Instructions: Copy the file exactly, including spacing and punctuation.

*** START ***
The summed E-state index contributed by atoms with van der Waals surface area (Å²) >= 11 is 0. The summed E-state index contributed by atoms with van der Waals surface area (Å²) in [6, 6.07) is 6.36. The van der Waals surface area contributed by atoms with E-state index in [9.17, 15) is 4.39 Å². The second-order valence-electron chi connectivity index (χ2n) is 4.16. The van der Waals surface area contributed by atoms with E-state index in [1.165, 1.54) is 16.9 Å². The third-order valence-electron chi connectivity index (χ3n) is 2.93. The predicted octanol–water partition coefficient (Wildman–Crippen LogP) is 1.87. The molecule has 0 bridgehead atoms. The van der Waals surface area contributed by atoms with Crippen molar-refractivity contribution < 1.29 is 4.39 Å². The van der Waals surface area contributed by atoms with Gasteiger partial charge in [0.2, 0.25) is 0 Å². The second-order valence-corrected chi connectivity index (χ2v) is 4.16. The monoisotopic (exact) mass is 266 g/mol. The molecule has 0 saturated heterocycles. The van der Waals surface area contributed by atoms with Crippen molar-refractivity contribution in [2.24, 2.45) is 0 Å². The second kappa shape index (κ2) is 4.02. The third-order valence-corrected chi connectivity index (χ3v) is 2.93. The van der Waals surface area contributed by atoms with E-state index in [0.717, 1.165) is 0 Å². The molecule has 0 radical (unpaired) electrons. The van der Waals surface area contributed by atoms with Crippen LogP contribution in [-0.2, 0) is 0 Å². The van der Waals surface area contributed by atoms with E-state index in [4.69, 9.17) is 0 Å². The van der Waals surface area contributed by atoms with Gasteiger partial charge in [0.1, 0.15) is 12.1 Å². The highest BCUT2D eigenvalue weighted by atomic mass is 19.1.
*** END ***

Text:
The summed E-state index contributed by atoms with van der Waals surface area (Å²) >= 11 is 0. The summed E-state index contributed by atoms with van der Waals surface area (Å²) in [6, 6.07) is 6.36. The van der Waals surface area contributed by atoms with E-state index in [9.17, 15) is 4.39 Å². The second-order valence-electron chi connectivity index (χ2n) is 4.16. The van der Waals surface area contributed by atoms with E-state index in [1.165, 1.54) is 16.9 Å². The third-order valence-electron chi connectivity index (χ3n) is 2.93. The predicted octanol–water partition coefficient (Wildman–Crippen LogP) is 1.87. The molecule has 0 bridgehead atoms. The van der Waals surface area contributed by atoms with Crippen molar-refractivity contribution < 1.29 is 4.39 Å². The van der Waals surface area contributed by atoms with Gasteiger partial charge in [0.2, 0.25) is 0 Å². The second-order valence-corrected chi connectivity index (χ2v) is 4.16. The monoisotopic (exact) mass is 266 g/mol. The molecule has 0 saturated heterocycles. The van der Waals surface area contributed by atoms with Crippen molar-refractivity contribution in [2.24, 2.45) is 0 Å². The second kappa shape index (κ2) is 4.02. The third-order valence-corrected chi connectivity index (χ3v) is 2.93. The van der Waals surface area contributed by atoms with E-state index in [0.717, 1.165) is 0 Å². The molecule has 0 radical (unpaired) electrons. The van der Waals surface area contributed by atoms with Crippen LogP contribution in [-0.2, 0) is 0 Å². The van der Waals surface area contributed by atoms with E-state index in [4.69, 9.17) is 0 Å². The van der Waals surface area contributed by atoms with Gasteiger partial charge in [0.1, 0.15) is 12.1 Å². The highest BCUT2D eigenvalue weighted by atomic mass is 19.1.